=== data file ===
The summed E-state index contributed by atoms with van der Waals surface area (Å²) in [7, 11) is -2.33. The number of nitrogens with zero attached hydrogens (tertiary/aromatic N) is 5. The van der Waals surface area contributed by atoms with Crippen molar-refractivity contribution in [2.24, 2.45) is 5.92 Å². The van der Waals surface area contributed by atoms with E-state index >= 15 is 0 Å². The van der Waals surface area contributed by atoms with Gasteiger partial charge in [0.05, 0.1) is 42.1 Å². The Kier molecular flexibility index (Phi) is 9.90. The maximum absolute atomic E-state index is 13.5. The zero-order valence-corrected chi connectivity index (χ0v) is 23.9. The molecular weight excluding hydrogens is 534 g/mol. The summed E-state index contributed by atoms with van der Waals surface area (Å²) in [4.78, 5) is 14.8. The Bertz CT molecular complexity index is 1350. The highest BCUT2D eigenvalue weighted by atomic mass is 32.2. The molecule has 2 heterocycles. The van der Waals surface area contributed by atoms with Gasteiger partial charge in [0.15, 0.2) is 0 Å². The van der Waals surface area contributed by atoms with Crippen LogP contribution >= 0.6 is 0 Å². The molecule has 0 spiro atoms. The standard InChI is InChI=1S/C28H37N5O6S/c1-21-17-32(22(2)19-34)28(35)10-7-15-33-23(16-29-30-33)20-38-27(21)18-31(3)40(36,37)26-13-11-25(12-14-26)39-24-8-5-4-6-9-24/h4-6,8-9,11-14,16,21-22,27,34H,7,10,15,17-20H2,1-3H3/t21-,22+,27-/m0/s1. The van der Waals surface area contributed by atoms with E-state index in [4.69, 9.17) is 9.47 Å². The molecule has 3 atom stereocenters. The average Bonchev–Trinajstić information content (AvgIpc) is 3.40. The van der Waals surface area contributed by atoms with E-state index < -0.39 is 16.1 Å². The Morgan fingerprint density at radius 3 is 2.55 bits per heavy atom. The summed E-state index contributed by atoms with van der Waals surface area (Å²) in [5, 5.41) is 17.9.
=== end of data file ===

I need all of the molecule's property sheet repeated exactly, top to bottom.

The summed E-state index contributed by atoms with van der Waals surface area (Å²) in [7, 11) is -2.33. The number of nitrogens with zero attached hydrogens (tertiary/aromatic N) is 5. The van der Waals surface area contributed by atoms with Crippen molar-refractivity contribution in [2.24, 2.45) is 5.92 Å². The van der Waals surface area contributed by atoms with E-state index >= 15 is 0 Å². The van der Waals surface area contributed by atoms with Gasteiger partial charge in [0.05, 0.1) is 42.1 Å². The Kier molecular flexibility index (Phi) is 9.90. The maximum absolute atomic E-state index is 13.5. The zero-order valence-corrected chi connectivity index (χ0v) is 23.9. The molecular weight excluding hydrogens is 534 g/mol. The summed E-state index contributed by atoms with van der Waals surface area (Å²) in [4.78, 5) is 14.8. The Bertz CT molecular complexity index is 1350. The highest BCUT2D eigenvalue weighted by atomic mass is 32.2. The molecule has 2 heterocycles. The van der Waals surface area contributed by atoms with Gasteiger partial charge in [0.15, 0.2) is 0 Å². The van der Waals surface area contributed by atoms with Crippen LogP contribution >= 0.6 is 0 Å². The molecule has 0 spiro atoms. The standard InChI is InChI=1S/C28H37N5O6S/c1-21-17-32(22(2)19-34)28(35)10-7-15-33-23(16-29-30-33)20-38-27(21)18-31(3)40(36,37)26-13-11-25(12-14-26)39-24-8-5-4-6-9-24/h4-6,8-9,11-14,16,21-22,27,34H,7,10,15,17-20H2,1-3H3/t21-,22+,27-/m0/s1. The van der Waals surface area contributed by atoms with E-state index in [4.69, 9.17) is 9.47 Å². The molecule has 3 atom stereocenters. The average Bonchev–Trinajstić information content (AvgIpc) is 3.40. The van der Waals surface area contributed by atoms with E-state index < -0.39 is 16.1 Å². The Morgan fingerprint density at radius 3 is 2.55 bits per heavy atom. The summed E-state index contributed by atoms with van der Waals surface area (Å²) in [5, 5.41) is 17.9.